Campus & Community

‘Jack’ Barnaby dies at 92

4 min read

Tennis, squash coach led Crimson teams to scores of titles

John M. “Jack” Barnaby, a 1932 Harvard graduate who coached Crimson tennis and squash teams for seven decades, passed away on Wednesday, Feb. 13, at his home in Lexington. He was 92 years old.

Barnaby was appointed the head coach of Harvard men’s tennis and squash in 1937 after five years as an assistant coach under Harry Cowles. Except for a short period during World War II when Harvard didn’t field formal teams, Barnaby held those posts until 1976, and later coached the women’s squash team from 1979 until 1982. For the next decade, he served as a special assistant in the Harvard tennis and squash programs.

His overall head coaching mark in the three sports was an amazing 745-257-3. With Barnaby at the helm, the men’s squash teams went 346-95, winning 16 Ivy League titles and 17 National Championships. In tennis, he led the Crimson to a 371-158-3 overall record and captured six Eastern Intercollegiate Tennis Association/Ivy League titles. In his three years as women’s squash coach, Harvard went 28-4 and won the 1982 Howe Cup.

Dave Fish ’72, who played for Barnaby while an undergraduate and succeeded him as Harvard’s tennis and squash coach, called his mentor the “John Wooden of racquet sports.”

“Jack always told us, ‘if you’re going to do something, you might as well do it well,’ and he led by example,” said Fish, who coached men’s squash for 13 years and is now in his 26th season as Harvard’s men’s tennis coach. “He was a cerebral coach, an easy-to-read author, an ethical leader, and a heady investor and businessman. Above all, he loved to teach, and never tired of doing so.

“And while Jack would be the first to say that he was only teaching us to ‘play a game,’ his lessons have served us even better off the court, and will continue to do so. We will miss him, but we will not forget him.”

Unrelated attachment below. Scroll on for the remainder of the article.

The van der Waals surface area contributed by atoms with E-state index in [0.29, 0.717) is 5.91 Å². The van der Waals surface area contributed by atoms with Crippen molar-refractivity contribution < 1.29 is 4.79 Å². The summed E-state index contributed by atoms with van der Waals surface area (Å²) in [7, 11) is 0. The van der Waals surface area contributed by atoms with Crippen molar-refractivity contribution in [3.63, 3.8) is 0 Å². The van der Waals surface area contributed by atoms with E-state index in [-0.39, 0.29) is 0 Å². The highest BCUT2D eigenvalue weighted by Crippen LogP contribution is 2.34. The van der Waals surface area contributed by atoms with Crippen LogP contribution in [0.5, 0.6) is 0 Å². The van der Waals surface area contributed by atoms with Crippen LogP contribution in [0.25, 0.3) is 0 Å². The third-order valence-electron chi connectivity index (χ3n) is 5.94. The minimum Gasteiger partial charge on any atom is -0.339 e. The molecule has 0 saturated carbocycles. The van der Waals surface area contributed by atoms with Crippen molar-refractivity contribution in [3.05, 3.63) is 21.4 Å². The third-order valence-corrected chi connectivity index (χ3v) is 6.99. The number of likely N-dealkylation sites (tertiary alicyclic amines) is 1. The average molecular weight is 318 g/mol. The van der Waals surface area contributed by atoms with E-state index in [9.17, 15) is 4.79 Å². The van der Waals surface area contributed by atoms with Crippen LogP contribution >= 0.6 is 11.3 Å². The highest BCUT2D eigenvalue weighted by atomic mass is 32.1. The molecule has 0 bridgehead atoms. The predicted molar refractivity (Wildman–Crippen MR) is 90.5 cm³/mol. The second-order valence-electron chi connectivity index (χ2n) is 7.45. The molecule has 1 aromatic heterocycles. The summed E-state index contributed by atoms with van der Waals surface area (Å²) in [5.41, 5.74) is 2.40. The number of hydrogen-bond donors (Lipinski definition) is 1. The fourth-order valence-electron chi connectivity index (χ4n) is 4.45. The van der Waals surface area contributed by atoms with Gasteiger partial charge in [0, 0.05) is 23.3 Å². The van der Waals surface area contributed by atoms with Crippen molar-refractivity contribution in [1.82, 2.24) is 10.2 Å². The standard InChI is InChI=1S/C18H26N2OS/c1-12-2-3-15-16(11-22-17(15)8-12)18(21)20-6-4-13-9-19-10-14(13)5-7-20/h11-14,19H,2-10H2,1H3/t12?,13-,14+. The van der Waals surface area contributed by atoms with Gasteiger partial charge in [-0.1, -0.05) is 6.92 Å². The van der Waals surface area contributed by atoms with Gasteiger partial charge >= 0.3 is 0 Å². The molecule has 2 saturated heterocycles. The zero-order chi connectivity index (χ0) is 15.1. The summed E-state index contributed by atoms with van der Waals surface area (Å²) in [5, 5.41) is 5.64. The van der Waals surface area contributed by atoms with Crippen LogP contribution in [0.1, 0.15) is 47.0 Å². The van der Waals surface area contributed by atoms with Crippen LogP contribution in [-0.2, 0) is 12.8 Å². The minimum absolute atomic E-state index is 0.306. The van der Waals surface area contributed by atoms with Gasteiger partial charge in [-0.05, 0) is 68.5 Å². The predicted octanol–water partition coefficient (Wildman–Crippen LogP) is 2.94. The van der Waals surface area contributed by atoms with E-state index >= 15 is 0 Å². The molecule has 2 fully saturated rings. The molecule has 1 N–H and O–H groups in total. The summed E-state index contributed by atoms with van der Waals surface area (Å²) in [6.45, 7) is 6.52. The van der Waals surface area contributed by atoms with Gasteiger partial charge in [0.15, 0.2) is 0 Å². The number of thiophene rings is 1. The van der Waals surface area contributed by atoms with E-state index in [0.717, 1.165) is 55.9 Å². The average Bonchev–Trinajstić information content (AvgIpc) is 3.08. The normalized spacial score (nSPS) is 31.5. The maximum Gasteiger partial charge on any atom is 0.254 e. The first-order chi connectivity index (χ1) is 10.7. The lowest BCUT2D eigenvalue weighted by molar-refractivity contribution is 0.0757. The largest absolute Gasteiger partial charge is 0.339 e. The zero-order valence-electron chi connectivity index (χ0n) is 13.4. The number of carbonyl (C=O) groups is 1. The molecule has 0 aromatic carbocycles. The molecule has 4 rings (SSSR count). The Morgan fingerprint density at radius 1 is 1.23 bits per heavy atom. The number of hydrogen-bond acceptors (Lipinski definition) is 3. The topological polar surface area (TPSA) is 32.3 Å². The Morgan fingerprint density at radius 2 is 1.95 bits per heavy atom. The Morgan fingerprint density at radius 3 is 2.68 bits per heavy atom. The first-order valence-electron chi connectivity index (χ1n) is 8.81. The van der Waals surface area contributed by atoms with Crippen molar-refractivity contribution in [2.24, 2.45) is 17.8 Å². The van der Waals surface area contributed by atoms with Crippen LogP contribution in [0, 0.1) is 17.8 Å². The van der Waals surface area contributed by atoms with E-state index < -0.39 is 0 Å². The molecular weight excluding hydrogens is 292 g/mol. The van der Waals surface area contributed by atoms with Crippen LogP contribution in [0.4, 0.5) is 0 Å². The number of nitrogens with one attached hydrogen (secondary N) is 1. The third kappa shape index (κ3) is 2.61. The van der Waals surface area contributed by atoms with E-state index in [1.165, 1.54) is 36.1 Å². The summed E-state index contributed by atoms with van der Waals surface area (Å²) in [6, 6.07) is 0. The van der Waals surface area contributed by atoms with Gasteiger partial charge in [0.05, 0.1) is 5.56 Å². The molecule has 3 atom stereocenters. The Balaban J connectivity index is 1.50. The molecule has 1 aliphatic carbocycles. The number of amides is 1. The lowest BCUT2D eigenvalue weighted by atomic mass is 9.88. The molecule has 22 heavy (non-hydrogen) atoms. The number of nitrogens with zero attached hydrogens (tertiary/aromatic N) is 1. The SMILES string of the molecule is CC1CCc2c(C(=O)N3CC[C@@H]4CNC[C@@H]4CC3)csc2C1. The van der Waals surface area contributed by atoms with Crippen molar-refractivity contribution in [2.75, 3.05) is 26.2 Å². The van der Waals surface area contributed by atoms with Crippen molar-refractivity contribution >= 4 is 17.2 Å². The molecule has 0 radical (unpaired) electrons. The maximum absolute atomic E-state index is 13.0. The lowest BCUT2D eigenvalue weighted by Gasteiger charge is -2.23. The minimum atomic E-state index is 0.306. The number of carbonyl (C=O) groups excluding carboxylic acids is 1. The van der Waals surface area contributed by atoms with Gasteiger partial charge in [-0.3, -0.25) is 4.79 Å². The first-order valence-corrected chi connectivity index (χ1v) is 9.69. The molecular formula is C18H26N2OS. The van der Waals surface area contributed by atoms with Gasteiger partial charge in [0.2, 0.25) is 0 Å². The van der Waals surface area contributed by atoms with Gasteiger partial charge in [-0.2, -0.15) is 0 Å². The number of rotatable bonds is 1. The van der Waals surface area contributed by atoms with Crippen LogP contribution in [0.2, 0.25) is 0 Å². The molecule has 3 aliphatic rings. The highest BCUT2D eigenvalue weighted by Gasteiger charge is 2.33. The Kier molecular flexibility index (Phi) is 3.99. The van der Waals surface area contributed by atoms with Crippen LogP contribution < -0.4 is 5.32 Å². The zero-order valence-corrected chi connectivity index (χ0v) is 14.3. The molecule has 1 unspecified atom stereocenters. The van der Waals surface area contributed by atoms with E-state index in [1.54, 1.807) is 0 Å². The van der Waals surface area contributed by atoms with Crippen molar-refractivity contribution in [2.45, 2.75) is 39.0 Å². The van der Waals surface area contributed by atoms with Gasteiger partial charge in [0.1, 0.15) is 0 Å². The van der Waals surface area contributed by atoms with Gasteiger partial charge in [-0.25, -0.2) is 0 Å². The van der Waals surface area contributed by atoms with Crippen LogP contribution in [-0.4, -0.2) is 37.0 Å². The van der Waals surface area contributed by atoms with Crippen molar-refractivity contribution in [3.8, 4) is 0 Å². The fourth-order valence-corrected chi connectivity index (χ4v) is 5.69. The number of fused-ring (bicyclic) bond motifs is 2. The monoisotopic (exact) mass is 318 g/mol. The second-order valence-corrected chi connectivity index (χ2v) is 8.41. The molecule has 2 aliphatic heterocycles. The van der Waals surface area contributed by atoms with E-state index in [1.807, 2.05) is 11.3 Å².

After one year at Williston Academy, Barnaby enrolled at Harvard in 1928, playing both tennis and squash for the Crimson before graduating cum laude in 1932 with a degree in Romance languages. As a senior, he reached the semifinals in the squash intercollegiates and played number two on the Crimson’s National Championship team. Barnaby was later the runner-up in the 1935 and 1948 Massachusetts Open Squash Championships.

Barnaby had tenures as president of the U.S. Professional Tennis Association, vice president of the New England Professional Tennis Association, and president of the Youth Tennis Foundation of New England. He authored numerous articles and books on tennis and squash, among them “Tennis Brief,” “Squash Racquets in Brief,” “Racquet Work – The Key To Tennis,” “Advantage Tennis – Racquet Work,” and “Tactics and Logic.”

He was inducted into the Intercollegiate Tennis Coaches Association (ITCA) Tennis Hall of Fame in 1982 and the National Intercollegiate Squash Racquets Association (NISRA) Squash Hall of Fame in 1989. In 1995, Barnaby was inducted into the United States Tennis Association/New England Hall of Fame, an event emceed by longtime friend – and 1994 inductee – Bud Collins. He also received the Gardner Chase Memorial Award, given to the person who has contributed the most to New England Tennis, while the U.S. Squash Racquets Association bestowed upon him the “President’s Cup” in appreciation for his efforts in furthering the sport.

Barnaby was presented a special Major “H” by the Harvard Department of Athletics in 1952, recognizing his achievements while an undergraduate. In 1985, he was presented the Harvard Medal during commencement exercises, receiving the only University-wide award honoring extraordinary service to Harvard. Barnaby was chosen for the Harvard Varsity Club Award in 1988.

Barnaby is survived by his wife, Charlotte, and their three children.